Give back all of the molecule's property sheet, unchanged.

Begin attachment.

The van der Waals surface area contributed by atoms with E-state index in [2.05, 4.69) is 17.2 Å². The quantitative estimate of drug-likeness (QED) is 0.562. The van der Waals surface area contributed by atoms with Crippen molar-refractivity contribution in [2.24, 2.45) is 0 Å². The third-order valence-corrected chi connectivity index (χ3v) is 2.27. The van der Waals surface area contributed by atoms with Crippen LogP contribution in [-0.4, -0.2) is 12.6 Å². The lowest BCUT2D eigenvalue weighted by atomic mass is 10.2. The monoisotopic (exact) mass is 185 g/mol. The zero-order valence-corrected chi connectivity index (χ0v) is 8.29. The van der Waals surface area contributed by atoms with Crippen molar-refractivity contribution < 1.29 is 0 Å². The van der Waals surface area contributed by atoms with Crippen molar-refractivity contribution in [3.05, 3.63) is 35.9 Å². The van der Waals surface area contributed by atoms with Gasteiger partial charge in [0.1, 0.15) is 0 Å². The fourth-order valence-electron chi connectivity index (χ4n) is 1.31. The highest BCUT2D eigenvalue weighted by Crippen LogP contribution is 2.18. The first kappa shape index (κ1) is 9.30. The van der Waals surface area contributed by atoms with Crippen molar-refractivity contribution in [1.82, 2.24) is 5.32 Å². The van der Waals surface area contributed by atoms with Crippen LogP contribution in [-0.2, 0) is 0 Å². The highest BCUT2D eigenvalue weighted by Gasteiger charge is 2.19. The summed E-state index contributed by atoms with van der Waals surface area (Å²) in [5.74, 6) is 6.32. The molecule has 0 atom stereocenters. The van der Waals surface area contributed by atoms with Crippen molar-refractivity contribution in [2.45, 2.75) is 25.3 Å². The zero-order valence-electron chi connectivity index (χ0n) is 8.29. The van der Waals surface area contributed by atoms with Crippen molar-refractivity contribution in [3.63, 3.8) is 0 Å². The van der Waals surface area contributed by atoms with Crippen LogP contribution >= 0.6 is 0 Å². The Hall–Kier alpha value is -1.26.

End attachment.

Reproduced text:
The van der Waals surface area contributed by atoms with E-state index in [2.05, 4.69) is 17.2 Å². The quantitative estimate of drug-likeness (QED) is 0.562. The van der Waals surface area contributed by atoms with Crippen molar-refractivity contribution in [2.24, 2.45) is 0 Å². The third-order valence-corrected chi connectivity index (χ3v) is 2.27. The van der Waals surface area contributed by atoms with Crippen LogP contribution in [-0.4, -0.2) is 12.6 Å². The lowest BCUT2D eigenvalue weighted by atomic mass is 10.2. The monoisotopic (exact) mass is 185 g/mol. The zero-order valence-corrected chi connectivity index (χ0v) is 8.29. The van der Waals surface area contributed by atoms with Crippen molar-refractivity contribution < 1.29 is 0 Å². The van der Waals surface area contributed by atoms with Crippen molar-refractivity contribution in [3.05, 3.63) is 35.9 Å². The van der Waals surface area contributed by atoms with Gasteiger partial charge in [0.1, 0.15) is 0 Å². The fourth-order valence-electron chi connectivity index (χ4n) is 1.31. The highest BCUT2D eigenvalue weighted by Crippen LogP contribution is 2.18. The first kappa shape index (κ1) is 9.30. The van der Waals surface area contributed by atoms with Crippen molar-refractivity contribution in [1.82, 2.24) is 5.32 Å². The van der Waals surface area contributed by atoms with Crippen LogP contribution in [-0.2, 0) is 0 Å². The highest BCUT2D eigenvalue weighted by Gasteiger charge is 2.19. The summed E-state index contributed by atoms with van der Waals surface area (Å²) in [5.74, 6) is 6.32. The molecule has 0 atom stereocenters. The van der Waals surface area contributed by atoms with Crippen molar-refractivity contribution in [2.45, 2.75) is 25.3 Å². The zero-order valence-electron chi connectivity index (χ0n) is 8.29. The van der Waals surface area contributed by atoms with Crippen molar-refractivity contribution in [3.63, 3.8) is 0 Å². The van der Waals surface area contributed by atoms with Crippen LogP contribution >= 0.6 is 0 Å². The Hall–Kier alpha value is -1.26.